This might describe our adventure with a new publishing information system, Biblio, which has touched all of our senses, and has had its moments of the unusual as we learn new publishing systems and determine how best to deploy technology in support of our publishing endeavors. 

Some recent studies have shown that octopuses can hear. Humans respond even more favorably to audio signals, so much so that it’s possible to imagine our next evolutionary leap including built-in earbuds. This summer we launched our own audio imprint, PUP Audio, which is amplifying our list and bringing new book admirers and narrators into our reach. I encourage you all to sample our first titles on Audible or Hoopla or Storytel. Our pairing of narrators and topics was referred to as “brilliant matchmaking” in the Times Literary Supplement.  Like many other new Press initiatives, audio entails the full collaborative embrace of multiple minds- intellectual property, digital and audio publishing, creative media, distribution, marketing, and sales.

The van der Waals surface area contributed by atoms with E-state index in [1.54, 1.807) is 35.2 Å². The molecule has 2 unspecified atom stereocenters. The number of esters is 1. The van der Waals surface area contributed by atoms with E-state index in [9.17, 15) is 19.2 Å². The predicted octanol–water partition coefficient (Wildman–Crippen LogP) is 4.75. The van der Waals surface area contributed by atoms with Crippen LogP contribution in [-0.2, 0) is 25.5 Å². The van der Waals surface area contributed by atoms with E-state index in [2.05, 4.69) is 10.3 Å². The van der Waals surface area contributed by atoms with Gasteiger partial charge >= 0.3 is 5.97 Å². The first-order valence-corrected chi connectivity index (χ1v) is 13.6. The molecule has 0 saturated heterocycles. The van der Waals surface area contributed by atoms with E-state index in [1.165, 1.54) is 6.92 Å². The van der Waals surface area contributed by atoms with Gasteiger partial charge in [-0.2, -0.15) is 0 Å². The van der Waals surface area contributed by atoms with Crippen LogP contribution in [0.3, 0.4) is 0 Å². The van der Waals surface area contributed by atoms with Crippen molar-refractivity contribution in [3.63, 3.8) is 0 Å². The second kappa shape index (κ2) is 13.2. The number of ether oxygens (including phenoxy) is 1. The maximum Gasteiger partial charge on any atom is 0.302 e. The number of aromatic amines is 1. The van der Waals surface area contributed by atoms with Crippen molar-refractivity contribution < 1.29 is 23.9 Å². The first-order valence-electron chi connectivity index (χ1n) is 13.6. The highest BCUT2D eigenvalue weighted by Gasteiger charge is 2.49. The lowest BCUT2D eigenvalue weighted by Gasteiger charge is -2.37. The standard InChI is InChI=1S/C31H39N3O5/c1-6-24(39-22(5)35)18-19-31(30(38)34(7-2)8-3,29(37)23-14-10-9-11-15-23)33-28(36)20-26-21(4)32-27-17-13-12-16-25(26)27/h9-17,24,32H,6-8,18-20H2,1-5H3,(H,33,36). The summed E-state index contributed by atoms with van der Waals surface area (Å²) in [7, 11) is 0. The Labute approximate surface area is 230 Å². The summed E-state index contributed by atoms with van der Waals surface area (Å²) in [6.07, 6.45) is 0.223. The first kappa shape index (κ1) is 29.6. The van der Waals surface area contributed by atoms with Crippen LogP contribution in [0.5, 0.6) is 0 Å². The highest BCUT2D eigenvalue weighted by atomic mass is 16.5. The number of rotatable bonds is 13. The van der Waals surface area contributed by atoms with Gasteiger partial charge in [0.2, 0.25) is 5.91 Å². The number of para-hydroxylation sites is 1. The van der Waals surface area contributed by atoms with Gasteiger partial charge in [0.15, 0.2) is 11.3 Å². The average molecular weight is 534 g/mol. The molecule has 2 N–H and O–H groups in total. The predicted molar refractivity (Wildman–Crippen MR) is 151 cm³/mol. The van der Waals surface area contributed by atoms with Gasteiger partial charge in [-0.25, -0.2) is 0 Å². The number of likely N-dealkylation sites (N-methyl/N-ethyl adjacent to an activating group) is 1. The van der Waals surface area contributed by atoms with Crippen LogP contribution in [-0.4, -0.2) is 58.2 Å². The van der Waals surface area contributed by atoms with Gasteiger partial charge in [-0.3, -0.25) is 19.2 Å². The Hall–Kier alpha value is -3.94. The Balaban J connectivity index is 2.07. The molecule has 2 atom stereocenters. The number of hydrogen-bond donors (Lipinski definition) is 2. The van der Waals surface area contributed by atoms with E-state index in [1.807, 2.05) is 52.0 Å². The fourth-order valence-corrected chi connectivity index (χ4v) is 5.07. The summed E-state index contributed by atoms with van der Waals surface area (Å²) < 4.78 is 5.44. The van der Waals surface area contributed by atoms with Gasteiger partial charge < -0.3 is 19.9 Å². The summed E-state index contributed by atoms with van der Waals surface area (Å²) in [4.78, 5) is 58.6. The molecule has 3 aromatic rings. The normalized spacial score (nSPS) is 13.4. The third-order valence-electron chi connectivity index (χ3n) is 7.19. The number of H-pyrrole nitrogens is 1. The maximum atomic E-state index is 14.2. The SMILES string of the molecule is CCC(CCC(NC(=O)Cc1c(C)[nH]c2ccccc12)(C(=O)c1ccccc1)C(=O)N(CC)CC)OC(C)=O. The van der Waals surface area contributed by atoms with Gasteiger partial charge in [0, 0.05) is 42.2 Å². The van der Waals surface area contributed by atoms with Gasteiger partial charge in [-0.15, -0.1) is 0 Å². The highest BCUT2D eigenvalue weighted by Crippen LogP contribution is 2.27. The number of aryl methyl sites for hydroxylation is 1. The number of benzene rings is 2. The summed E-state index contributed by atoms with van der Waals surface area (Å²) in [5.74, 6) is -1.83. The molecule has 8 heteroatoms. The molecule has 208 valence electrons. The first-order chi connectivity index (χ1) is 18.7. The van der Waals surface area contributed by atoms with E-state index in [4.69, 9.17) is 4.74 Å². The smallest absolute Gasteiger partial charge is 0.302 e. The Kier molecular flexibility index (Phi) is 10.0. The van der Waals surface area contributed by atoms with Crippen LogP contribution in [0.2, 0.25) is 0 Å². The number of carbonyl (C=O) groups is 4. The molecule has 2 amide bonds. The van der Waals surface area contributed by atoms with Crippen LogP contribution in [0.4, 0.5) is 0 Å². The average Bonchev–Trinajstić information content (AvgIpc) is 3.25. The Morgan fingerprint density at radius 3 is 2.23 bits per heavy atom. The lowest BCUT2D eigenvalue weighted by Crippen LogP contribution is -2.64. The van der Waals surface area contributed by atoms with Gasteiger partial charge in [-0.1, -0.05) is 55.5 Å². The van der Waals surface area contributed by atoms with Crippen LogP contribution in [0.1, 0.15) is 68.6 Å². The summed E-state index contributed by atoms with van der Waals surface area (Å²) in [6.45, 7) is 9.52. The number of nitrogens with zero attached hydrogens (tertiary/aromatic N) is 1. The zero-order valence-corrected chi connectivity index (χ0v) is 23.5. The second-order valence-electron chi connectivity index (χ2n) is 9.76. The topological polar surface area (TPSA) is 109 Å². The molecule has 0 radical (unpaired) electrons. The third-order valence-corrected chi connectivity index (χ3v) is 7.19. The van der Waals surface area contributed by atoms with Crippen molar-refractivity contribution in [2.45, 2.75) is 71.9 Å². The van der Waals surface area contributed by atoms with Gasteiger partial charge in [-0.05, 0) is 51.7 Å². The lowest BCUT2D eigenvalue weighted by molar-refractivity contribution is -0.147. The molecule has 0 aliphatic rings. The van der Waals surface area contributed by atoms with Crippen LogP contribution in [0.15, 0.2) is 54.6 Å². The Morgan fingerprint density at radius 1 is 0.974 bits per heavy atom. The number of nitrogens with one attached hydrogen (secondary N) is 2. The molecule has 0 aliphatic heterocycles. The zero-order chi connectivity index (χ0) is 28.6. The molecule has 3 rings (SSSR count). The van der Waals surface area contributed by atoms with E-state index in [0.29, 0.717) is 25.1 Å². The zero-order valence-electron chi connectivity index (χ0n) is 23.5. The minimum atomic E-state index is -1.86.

Furthering the senses, Octopuses have exceptionally good eyes—as do our editors, for great authors, who in turn inspire some of the finest armed and brained collaborations, with our Editorial Board and across our outstanding publishing departments. We have welcomed new editors this year, and promoted several others.  As the end of 2018 deftly curated lists of best books came online, we enjoyed the synergies among our authors, books, editors, and the strength of our publicity brain. Among recent highlights,  Timefulness, published this fall, has been long listed for the PEN/Wilson award; it’s a poignant reminder of the temporal scales of evolutionary change.